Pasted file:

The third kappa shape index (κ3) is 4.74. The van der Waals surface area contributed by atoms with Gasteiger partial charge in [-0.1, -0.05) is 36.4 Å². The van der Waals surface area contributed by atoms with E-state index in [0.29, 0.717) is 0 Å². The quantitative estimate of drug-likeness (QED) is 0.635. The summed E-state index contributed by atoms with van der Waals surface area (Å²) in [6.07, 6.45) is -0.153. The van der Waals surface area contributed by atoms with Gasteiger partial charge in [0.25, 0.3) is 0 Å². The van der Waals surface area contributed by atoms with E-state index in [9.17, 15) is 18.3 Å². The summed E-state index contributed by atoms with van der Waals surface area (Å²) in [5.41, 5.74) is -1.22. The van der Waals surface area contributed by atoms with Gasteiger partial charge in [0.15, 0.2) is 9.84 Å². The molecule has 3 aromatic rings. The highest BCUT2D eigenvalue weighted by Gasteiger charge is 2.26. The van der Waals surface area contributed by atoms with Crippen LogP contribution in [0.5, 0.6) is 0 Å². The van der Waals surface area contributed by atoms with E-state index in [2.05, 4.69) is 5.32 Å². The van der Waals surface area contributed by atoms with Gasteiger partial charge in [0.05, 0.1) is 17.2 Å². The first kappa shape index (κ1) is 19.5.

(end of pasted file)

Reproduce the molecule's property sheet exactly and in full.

The third kappa shape index (κ3) is 4.74. The van der Waals surface area contributed by atoms with Gasteiger partial charge in [-0.1, -0.05) is 36.4 Å². The van der Waals surface area contributed by atoms with E-state index in [0.29, 0.717) is 0 Å². The quantitative estimate of drug-likeness (QED) is 0.635. The summed E-state index contributed by atoms with van der Waals surface area (Å²) in [6.07, 6.45) is -0.153. The van der Waals surface area contributed by atoms with Gasteiger partial charge in [0.25, 0.3) is 0 Å². The van der Waals surface area contributed by atoms with E-state index in [9.17, 15) is 18.3 Å². The summed E-state index contributed by atoms with van der Waals surface area (Å²) in [5.41, 5.74) is -1.22. The van der Waals surface area contributed by atoms with Gasteiger partial charge in [0.15, 0.2) is 9.84 Å². The molecule has 3 aromatic rings. The highest BCUT2D eigenvalue weighted by Gasteiger charge is 2.26. The van der Waals surface area contributed by atoms with Crippen LogP contribution in [0.5, 0.6) is 0 Å². The van der Waals surface area contributed by atoms with E-state index in [2.05, 4.69) is 5.32 Å². The van der Waals surface area contributed by atoms with Gasteiger partial charge in [0.05, 0.1) is 17.2 Å². The first kappa shape index (κ1) is 19.5.